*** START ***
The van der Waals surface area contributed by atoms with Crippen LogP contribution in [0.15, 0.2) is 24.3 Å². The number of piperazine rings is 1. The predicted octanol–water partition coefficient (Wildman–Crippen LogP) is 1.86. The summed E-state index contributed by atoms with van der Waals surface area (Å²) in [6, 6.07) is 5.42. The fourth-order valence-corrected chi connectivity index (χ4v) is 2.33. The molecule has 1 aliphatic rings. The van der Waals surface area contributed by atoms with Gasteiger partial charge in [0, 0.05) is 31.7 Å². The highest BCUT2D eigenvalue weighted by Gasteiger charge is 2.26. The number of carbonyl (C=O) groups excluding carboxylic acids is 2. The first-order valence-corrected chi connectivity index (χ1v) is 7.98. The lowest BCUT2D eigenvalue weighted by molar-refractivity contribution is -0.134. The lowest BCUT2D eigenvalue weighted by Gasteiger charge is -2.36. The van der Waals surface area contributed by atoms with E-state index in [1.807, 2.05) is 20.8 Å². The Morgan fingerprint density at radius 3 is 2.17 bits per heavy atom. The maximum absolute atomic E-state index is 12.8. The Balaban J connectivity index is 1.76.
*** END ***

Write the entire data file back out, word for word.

The van der Waals surface area contributed by atoms with Crippen LogP contribution in [0.15, 0.2) is 24.3 Å². The number of piperazine rings is 1. The predicted octanol–water partition coefficient (Wildman–Crippen LogP) is 1.86. The summed E-state index contributed by atoms with van der Waals surface area (Å²) in [6, 6.07) is 5.42. The fourth-order valence-corrected chi connectivity index (χ4v) is 2.33. The molecule has 1 aliphatic rings. The van der Waals surface area contributed by atoms with Gasteiger partial charge in [0, 0.05) is 31.7 Å². The highest BCUT2D eigenvalue weighted by Gasteiger charge is 2.26. The number of carbonyl (C=O) groups excluding carboxylic acids is 2. The first-order valence-corrected chi connectivity index (χ1v) is 7.98. The lowest BCUT2D eigenvalue weighted by molar-refractivity contribution is -0.134. The lowest BCUT2D eigenvalue weighted by Gasteiger charge is -2.36. The van der Waals surface area contributed by atoms with E-state index in [1.807, 2.05) is 20.8 Å². The Morgan fingerprint density at radius 3 is 2.17 bits per heavy atom. The maximum absolute atomic E-state index is 12.8. The Balaban J connectivity index is 1.76.